While library and archives leaders are subject to budgetary decisions made by those above them, I’ve been disappointed by the lack of collective urgency from most library and archives leaders and professional associations in mounting a fierce public fight to advocate for the retention, stabilization, and growth of our workforce. Just like climate change, the long-term cost of ignoring these workforce issues is that we are now confronted with much larger problems due to our inaction.
On a personal level, I have long standing interests in both environmental and labor issues dating back to childhood and I love helping people see things in a new light and connecting the dots between issues. When I was growing up, my dad kept an organic garden in our backyard and vocally criticized local Christmas light displays for the wastefulness of electricity, since electricity in our region at the time largely came from the violent extractive activity of Appalachian mountaintop removal. My maternal grandmother had been active in her union (AFSCME, Royal Oak, Michigan), and was constantly involved in various social justice community organizations. In college I was involved in campus activism related to globalization and the era of free trade agreements, both of which had enormous environmental and labor implications. So the seeds of my twin interests in environmental and labor issues started decades ago and were always growing in parallel. It was inevitable that at some point in my career I’d find a way to unite the two.
Addressing climate change is going to require huge financial investments in transportation infrastructure, clean and efficient energy, research and technology, and social safety nets across the globe. What’s the case for treating archives as a high priority area for investment given all these competing and equally urgent priorities?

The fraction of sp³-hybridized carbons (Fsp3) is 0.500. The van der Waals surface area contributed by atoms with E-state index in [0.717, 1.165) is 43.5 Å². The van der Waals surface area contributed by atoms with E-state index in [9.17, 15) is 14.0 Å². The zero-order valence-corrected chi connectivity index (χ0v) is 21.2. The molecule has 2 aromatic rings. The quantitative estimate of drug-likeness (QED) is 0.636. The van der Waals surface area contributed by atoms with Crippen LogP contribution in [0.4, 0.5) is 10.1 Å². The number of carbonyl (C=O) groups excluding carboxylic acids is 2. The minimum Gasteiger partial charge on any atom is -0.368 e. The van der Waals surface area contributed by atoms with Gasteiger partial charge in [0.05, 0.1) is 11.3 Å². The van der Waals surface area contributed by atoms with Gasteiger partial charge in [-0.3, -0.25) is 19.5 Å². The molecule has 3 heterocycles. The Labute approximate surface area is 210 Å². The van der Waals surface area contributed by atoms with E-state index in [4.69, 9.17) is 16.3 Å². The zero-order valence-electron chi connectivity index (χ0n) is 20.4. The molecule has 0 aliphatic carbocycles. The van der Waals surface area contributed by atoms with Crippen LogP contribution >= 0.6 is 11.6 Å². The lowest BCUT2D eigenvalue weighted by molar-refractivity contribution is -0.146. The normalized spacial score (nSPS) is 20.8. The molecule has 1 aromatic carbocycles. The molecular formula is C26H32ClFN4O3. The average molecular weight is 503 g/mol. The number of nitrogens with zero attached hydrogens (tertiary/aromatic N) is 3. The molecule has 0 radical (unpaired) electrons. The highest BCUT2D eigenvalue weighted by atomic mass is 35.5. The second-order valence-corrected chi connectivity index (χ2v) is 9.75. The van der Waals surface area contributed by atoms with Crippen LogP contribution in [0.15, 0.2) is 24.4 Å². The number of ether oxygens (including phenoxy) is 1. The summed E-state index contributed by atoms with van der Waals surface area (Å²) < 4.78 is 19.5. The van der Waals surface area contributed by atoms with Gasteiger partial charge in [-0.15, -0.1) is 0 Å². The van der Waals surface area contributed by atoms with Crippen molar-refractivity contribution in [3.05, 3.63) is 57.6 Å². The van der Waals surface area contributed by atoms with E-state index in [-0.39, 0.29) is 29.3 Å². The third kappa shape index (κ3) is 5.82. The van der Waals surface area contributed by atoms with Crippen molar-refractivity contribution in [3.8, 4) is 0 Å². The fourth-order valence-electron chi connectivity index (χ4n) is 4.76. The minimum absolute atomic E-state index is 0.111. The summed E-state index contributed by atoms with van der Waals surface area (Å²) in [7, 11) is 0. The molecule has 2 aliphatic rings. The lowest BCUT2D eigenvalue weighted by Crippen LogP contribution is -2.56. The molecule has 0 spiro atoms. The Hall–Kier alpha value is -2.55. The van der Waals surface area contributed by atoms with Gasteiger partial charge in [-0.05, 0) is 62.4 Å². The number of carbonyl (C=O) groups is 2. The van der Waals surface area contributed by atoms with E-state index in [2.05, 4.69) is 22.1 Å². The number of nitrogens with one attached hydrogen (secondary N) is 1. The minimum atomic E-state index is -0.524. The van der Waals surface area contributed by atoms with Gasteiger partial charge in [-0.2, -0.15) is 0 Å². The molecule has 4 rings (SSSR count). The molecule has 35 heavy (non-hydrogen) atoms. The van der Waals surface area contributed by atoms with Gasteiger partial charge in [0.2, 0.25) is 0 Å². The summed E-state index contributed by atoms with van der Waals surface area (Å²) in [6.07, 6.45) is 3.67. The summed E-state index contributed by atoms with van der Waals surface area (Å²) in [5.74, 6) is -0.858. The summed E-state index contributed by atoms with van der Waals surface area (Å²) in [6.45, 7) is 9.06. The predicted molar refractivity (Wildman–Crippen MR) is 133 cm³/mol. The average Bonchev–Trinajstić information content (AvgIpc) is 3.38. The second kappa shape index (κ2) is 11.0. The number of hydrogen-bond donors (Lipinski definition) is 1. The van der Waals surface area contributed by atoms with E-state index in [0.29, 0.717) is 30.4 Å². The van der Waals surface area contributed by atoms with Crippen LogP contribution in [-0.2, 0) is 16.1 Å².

In Green New Deal for Archives I make the argument that archives function as the foundational infrastructure for democracy. This isn’t hyperbole—archives, especially archival records that document legal rights and hold those in power accountable—are essential to the democratic process. In the aftermath of a disaster, records have outsized importance. People who lose their birth certificates or college transcripts or property records or the photo album showing their hometown neighborhood need to trust that the government or university archives or community archives that hold those records can help them out in their time of need.
Archives contain unique materials that cannot be found elsewhere. A single burst pipe can cause enormous damage to an archive. A natural disaster that impacts an entire city or region may affect multiple archives. In a worst-case scenario, an archive subjected to a natural disaster may lose all its records. When Hurricane Katrina hit the Gulf Coast, many local governments experienced widespread damage to records, compromising the residents’ ability to obtain replacement copies of vital records that they had lost in their own home floods. If we continue to neglect these archives, it will make dealing with the challenges of climate change far more difficult in the long run.
Decades of austerity have trained us to think we have to choose between safe roads, clean electricity, public health, or archives. That’s a false choice.
Although the needs of archives are immense, the cost of restoring them is probably pocket change compared to upgrading all of our crumbling roads and bridges—and almost certainly fractions of pennies compared with the nearly $1 trillion we spend annually on the defense industry. Decades of austerity have trained us to think we have to choose between safe roads, clean electricity, public health, or archives. That’s a false choice.
You draw inspiration from historical precedents such as the Works Progress Administration’s historical record survey. Are there current efforts—either in the US or elsewhere—that we should be looking to as models for addressing climate change in the cultural sector?
Networks and collective action always inspire me, and we are fortunate that the American archives profession has a long tradition of working across institutions. Archivists are a unique category of information professionals since we work across so many sectors—government, academia, corporations, nonprofit, religious, and many other institutions. Records are records, and regardless of where they work, most archivists tend to care about the accessibility of the entire archival record and the well-being of other archivists and the communities that we serve. We need to find ways to support and expand this kind of work through cross-institutional collaboration to cut against the tendency that institutions have to work in silos.
Records are records, and regardless of where they work, most archivists tend to care about the accessibility of the entire archival record and the well-being of other archivists and the communities that we serve.